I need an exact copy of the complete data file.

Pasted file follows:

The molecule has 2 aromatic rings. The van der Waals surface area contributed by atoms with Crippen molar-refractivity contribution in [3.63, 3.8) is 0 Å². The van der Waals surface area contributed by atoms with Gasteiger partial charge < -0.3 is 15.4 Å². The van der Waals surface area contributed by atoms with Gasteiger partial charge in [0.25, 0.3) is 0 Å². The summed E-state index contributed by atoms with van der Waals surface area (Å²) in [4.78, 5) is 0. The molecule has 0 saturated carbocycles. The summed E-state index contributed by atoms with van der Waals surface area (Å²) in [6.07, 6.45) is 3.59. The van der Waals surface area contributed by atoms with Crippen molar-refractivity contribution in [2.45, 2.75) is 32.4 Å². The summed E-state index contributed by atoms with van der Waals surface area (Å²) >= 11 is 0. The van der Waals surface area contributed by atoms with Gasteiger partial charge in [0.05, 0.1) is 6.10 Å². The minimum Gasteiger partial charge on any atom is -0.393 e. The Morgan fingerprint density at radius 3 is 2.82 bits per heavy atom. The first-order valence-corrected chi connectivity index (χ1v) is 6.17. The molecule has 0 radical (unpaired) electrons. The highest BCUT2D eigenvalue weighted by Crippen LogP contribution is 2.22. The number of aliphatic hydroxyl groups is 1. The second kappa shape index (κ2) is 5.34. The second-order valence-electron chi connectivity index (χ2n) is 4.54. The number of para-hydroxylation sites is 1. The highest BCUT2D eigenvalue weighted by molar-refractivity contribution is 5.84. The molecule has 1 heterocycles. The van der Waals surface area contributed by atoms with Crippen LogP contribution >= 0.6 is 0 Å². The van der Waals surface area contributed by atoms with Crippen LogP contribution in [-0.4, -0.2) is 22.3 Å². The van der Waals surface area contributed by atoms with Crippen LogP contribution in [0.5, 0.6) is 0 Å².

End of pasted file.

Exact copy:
The molecule has 2 aromatic rings. The van der Waals surface area contributed by atoms with Crippen molar-refractivity contribution in [3.63, 3.8) is 0 Å². The van der Waals surface area contributed by atoms with Gasteiger partial charge < -0.3 is 15.4 Å². The van der Waals surface area contributed by atoms with Gasteiger partial charge in [0.25, 0.3) is 0 Å². The summed E-state index contributed by atoms with van der Waals surface area (Å²) in [4.78, 5) is 0. The molecule has 0 saturated carbocycles. The summed E-state index contributed by atoms with van der Waals surface area (Å²) in [6.07, 6.45) is 3.59. The van der Waals surface area contributed by atoms with Crippen molar-refractivity contribution in [2.45, 2.75) is 32.4 Å². The summed E-state index contributed by atoms with van der Waals surface area (Å²) >= 11 is 0. The van der Waals surface area contributed by atoms with Gasteiger partial charge in [0.05, 0.1) is 6.10 Å². The minimum Gasteiger partial charge on any atom is -0.393 e. The Morgan fingerprint density at radius 3 is 2.82 bits per heavy atom. The first-order valence-corrected chi connectivity index (χ1v) is 6.17. The molecule has 0 radical (unpaired) electrons. The highest BCUT2D eigenvalue weighted by Crippen LogP contribution is 2.22. The number of aliphatic hydroxyl groups is 1. The second kappa shape index (κ2) is 5.34. The second-order valence-electron chi connectivity index (χ2n) is 4.54. The number of para-hydroxylation sites is 1. The highest BCUT2D eigenvalue weighted by molar-refractivity contribution is 5.84. The molecule has 1 heterocycles. The van der Waals surface area contributed by atoms with Crippen LogP contribution >= 0.6 is 0 Å². The van der Waals surface area contributed by atoms with Crippen LogP contribution in [-0.4, -0.2) is 22.3 Å². The van der Waals surface area contributed by atoms with Crippen LogP contribution in [0.5, 0.6) is 0 Å².